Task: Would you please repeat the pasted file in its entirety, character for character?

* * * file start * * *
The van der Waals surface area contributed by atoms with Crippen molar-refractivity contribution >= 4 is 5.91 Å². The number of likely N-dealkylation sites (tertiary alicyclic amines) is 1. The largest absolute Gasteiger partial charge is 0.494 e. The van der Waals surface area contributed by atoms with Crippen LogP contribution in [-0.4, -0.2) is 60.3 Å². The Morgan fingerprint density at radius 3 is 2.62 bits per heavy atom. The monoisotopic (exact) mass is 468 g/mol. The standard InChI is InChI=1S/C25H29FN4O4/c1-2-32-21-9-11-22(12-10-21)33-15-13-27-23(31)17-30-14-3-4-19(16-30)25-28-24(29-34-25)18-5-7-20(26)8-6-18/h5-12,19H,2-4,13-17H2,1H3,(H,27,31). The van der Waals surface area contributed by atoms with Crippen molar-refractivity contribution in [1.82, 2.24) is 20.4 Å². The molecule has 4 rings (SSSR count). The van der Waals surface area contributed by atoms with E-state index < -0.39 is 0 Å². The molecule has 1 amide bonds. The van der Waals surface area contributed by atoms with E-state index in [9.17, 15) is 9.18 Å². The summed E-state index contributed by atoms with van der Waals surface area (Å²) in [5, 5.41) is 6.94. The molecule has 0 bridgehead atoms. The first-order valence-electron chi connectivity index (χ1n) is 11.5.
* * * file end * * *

The van der Waals surface area contributed by atoms with Crippen molar-refractivity contribution >= 4 is 5.91 Å². The number of likely N-dealkylation sites (tertiary alicyclic amines) is 1. The largest absolute Gasteiger partial charge is 0.494 e. The van der Waals surface area contributed by atoms with Crippen LogP contribution in [-0.4, -0.2) is 60.3 Å². The Morgan fingerprint density at radius 3 is 2.62 bits per heavy atom. The monoisotopic (exact) mass is 468 g/mol. The standard InChI is InChI=1S/C25H29FN4O4/c1-2-32-21-9-11-22(12-10-21)33-15-13-27-23(31)17-30-14-3-4-19(16-30)25-28-24(29-34-25)18-5-7-20(26)8-6-18/h5-12,19H,2-4,13-17H2,1H3,(H,27,31). The van der Waals surface area contributed by atoms with Crippen molar-refractivity contribution in [1.82, 2.24) is 20.4 Å². The molecule has 4 rings (SSSR count). The van der Waals surface area contributed by atoms with E-state index < -0.39 is 0 Å². The molecule has 1 amide bonds. The van der Waals surface area contributed by atoms with E-state index in [9.17, 15) is 9.18 Å². The summed E-state index contributed by atoms with van der Waals surface area (Å²) in [5, 5.41) is 6.94. The molecule has 0 bridgehead atoms. The first-order valence-electron chi connectivity index (χ1n) is 11.5.